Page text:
New Delhi stations ballistic missiles near border with China and Pakistan following clashes between Indian and Chinese troops in a contested area of the Himalayas
India intends to field more than a hundred ballistic missiles along its border with China and Pakistan, according to local news agency ANI. The report follows New Delhi’s claims of clashes between Indian and Chinese troops in a contested area of the Himalayas earlier this month.
“A high-level meeting of the Defense Ministry cleared the acquisition of around 120 missiles for the Armed Forces and their deployment along the borders,” a senior defence source told the outlet.
According to ANI, the arms in question are domestically developed Pralay missiles. The tactical short-range quasi-ballistic devices were successfully tested by the Indian military a year ago.
They are said to have the capability of hitting targets at a range of between 150 and 500 km, and being hard for air defences to intercept, due to directional changes during flight.
The agency described the reported development as a “major decision” for the country, which now has a policy of allowing the use of ballistic missiles in tactical roles.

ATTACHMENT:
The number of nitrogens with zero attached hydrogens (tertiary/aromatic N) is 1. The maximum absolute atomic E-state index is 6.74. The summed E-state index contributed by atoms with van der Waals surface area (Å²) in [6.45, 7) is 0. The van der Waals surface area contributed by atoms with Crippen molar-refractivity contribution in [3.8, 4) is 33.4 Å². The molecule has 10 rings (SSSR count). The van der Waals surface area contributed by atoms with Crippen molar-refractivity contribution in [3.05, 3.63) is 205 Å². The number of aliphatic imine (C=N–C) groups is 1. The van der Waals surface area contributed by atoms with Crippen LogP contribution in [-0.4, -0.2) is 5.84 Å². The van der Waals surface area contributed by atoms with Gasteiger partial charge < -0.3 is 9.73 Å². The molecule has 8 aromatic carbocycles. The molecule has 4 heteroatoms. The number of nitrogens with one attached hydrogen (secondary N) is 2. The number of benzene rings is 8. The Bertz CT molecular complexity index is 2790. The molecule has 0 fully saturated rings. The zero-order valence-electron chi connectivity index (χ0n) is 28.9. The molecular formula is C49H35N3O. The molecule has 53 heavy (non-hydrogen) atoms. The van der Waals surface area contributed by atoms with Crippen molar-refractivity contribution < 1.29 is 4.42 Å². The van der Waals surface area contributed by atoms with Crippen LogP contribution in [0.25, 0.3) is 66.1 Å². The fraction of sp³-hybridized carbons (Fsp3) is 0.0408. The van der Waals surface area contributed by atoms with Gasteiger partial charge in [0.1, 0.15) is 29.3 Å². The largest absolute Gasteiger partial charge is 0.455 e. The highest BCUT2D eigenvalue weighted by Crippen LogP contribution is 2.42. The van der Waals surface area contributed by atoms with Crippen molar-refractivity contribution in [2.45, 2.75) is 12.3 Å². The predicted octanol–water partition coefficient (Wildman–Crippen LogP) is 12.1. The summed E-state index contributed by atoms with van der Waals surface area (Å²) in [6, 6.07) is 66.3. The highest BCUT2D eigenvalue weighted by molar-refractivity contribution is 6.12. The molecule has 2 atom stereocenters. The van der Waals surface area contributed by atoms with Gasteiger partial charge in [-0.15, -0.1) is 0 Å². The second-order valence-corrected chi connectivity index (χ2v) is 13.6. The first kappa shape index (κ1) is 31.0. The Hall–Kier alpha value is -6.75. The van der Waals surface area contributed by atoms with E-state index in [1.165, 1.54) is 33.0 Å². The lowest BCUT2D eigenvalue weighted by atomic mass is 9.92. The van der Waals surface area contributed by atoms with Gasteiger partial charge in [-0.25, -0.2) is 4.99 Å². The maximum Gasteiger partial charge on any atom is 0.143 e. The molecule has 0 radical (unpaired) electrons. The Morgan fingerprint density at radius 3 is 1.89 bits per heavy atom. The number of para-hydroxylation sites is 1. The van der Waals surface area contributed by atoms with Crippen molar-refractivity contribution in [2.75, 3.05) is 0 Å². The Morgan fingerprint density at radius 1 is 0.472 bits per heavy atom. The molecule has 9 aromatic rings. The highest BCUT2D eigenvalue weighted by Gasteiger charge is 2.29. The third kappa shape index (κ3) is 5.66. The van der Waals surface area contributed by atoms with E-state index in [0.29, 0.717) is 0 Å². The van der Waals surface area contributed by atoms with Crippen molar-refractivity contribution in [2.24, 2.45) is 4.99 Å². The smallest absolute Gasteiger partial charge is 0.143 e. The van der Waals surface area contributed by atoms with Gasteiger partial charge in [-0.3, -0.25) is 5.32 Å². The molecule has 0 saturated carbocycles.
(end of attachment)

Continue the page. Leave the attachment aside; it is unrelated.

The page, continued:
India’s neighbors and geopolitical rivals China and Pakistan, who are also nuclear powers, both have ballistic missiles in their arsenals. India also borders on Nepal, Bhutan, Bangladesh and Myanmar.
In early December, the Defense Ministry in New Delhi said there had been brief clashes between Indian and Chinese border guards in Arunachal Pradesh state, in the Himalayas. The incident left six Indian soldiers wounded, the ministry said. It accused Beijing, which did not confirm that the encounter took place, of trying to “unilaterally” change the status quo in the Himalayan border zone.
Last week, New Delhi announced the deployment of a record number of troops to the area, calling it a response to the buildup by China. India also has a lasting territorial dispute with Pakistan. The standoff over the Kashmir region has been festering between New Delhi and Islamabad since 1947, leading to three wars and a number of smaller skirmishes.
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